See also: Cornish
cornish (plural cornishes)
- One of several decorative rings around the barrel of a cannon; the next ring from the muzzle backwards.
- (architecture) Alternative form of
1730, William Stukeley, Stonehenge: A Temple Restor'd to the British Druids, page 11:
- So the curve of Stonehenge, which is above 100 English feet, appears extraordinary large and well proportion'd, upon a height of 18 foot, which reaches to the top of the outer cornish; that of the inner cornishes is but 24 foot high, at a medium. For the cornishes of the inner part of Stonehenge, or that which Webb calls the cell, are not all of equal height, of which in proper place.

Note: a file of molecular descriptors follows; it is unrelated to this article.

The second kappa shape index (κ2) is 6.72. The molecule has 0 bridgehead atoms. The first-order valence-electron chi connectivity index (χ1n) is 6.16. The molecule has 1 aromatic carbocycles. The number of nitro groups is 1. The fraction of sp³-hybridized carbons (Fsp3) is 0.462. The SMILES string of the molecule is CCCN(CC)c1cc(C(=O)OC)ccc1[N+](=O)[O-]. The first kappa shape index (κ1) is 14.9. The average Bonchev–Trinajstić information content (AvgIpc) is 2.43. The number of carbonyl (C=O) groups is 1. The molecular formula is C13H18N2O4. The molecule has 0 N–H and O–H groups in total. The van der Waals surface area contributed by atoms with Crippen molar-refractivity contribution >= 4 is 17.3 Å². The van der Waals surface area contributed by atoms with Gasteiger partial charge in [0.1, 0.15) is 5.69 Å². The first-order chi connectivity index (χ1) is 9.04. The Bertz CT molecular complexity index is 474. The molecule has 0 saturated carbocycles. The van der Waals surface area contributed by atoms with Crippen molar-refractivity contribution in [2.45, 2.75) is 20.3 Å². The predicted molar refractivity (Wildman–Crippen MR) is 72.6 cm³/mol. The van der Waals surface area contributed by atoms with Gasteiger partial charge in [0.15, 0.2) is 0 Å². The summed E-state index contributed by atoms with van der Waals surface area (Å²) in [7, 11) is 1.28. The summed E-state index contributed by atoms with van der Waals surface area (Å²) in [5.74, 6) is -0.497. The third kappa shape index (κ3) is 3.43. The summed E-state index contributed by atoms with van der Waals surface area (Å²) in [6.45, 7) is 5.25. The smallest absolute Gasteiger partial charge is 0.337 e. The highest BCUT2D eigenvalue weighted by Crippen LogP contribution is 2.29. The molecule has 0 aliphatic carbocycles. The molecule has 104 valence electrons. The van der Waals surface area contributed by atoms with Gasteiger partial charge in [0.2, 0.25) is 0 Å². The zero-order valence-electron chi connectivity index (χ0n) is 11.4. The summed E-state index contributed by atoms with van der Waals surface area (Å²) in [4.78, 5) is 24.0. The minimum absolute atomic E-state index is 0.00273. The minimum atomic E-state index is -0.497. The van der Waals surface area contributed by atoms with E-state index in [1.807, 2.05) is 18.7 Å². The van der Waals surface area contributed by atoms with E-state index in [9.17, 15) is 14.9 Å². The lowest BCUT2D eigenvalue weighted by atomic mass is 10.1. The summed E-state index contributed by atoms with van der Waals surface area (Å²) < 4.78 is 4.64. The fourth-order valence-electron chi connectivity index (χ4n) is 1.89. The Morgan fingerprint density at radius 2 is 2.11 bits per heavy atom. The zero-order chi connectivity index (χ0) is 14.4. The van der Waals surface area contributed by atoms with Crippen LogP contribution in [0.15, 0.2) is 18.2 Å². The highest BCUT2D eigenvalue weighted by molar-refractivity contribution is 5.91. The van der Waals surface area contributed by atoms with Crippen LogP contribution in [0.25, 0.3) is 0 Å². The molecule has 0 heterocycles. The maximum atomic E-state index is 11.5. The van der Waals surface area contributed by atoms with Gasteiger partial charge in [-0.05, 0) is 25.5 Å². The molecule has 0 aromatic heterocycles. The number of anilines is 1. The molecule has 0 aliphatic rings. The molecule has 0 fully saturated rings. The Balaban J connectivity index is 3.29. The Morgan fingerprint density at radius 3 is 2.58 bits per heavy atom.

1743, Richard Pococke, A Description of the East and Some Other Countries, page 63:
- The four rooms in the length of this building have door places crown'd with double cornishes, as represented in the plate of that architecture, together with ornaments of the winged globe.
2009, Ivan Vladislavic, Portrait with Keys: The City of Johannesburg Unlocked, page 114:
- And all the way along the edges here we'll be putting in cornishes. They're under the scaffolding there in the corner, you can take a look. These are six-inch cornishes.
- William Duane, A Military Dictionary (1810), p. 105